Old Kent Financial Corporation has articulated several core tenets of its business philosophy, including: maximizing shareholder value, customer service, employee enrichment, and corporate citizenship. The firm has reported increasing earnings per share in every year since its formation in 1972, and Salomon Brothers has characterized Old Kent as "an increasingly profitable franchise that is driven by prudent acquisition policy and superior credit quality." Through 1992, Old Kent's ten-year total return to investors ranked eighth among the 100 largest banks and 21st in Fortune magazine's ranking of the 500 largest services companies in the United States. In 1994, U.S. Banker rated Old Kent the top performing bank in Michigan and eleventh in the nation.

In 1993, the bank set up an organized transition of leadership, selecting David J. Wagner (president of the Old Kent Bank and Trust Company in Grand Rapids) to succeed John Canepa as president and CEO in 1995. Canepa planned to continue on in the capacity of board chairperson through 1997. As consolidation in the industry continued in the 1990s, Old Kent's appeal as a target for takeover remained a concern.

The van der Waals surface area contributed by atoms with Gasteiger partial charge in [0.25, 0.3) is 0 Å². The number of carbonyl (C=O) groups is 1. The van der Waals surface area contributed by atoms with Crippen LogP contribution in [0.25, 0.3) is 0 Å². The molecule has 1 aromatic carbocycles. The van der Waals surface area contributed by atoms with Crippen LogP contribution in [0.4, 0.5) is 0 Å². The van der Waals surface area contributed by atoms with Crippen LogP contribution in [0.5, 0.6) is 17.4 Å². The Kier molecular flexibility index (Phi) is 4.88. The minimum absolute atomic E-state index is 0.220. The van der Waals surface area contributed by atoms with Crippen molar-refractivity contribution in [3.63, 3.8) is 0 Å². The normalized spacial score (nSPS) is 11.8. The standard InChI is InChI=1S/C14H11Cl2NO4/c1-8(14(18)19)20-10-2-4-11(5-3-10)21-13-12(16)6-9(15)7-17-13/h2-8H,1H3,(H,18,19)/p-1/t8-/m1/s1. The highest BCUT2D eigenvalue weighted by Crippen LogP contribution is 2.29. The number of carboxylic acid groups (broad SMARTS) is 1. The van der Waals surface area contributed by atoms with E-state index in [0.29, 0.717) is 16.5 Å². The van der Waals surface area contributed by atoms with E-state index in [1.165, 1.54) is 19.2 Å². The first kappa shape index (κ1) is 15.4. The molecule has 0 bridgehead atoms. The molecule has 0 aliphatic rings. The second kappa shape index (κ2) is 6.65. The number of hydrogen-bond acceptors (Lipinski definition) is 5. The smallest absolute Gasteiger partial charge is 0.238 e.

Principal Subsidiaries: Old Kent Bank & Trust Co.; Old Kent Bank (Illinois); Old Kent Bank-Central; Old Kent Bank-Grand Traverse; Old Kent Bank-Southwest; Old Kent Bank of Grand Haven; Old Kent Bank of Holland; Old Kent Bank-Southeast; Old Kent Bank of Brighton; Old Kent Bank of Gaylord; Old Kent Bank of Petoskey; Old Kent Bank of Big Rapids; Old Kent Bank of Cadillac; Old Kent Bank of Hillsdale; Old Kent Bank of St. Johns; Old Kent Bank of Ludington; Hartger & Willard Mortgage Associates, Inc.; Old Kent Bank Brokerage Services, Inc.; Old Kent Financial Life Insurance Co.; Vanguard Financial Service Corp.; Old Kent Mortgage Co.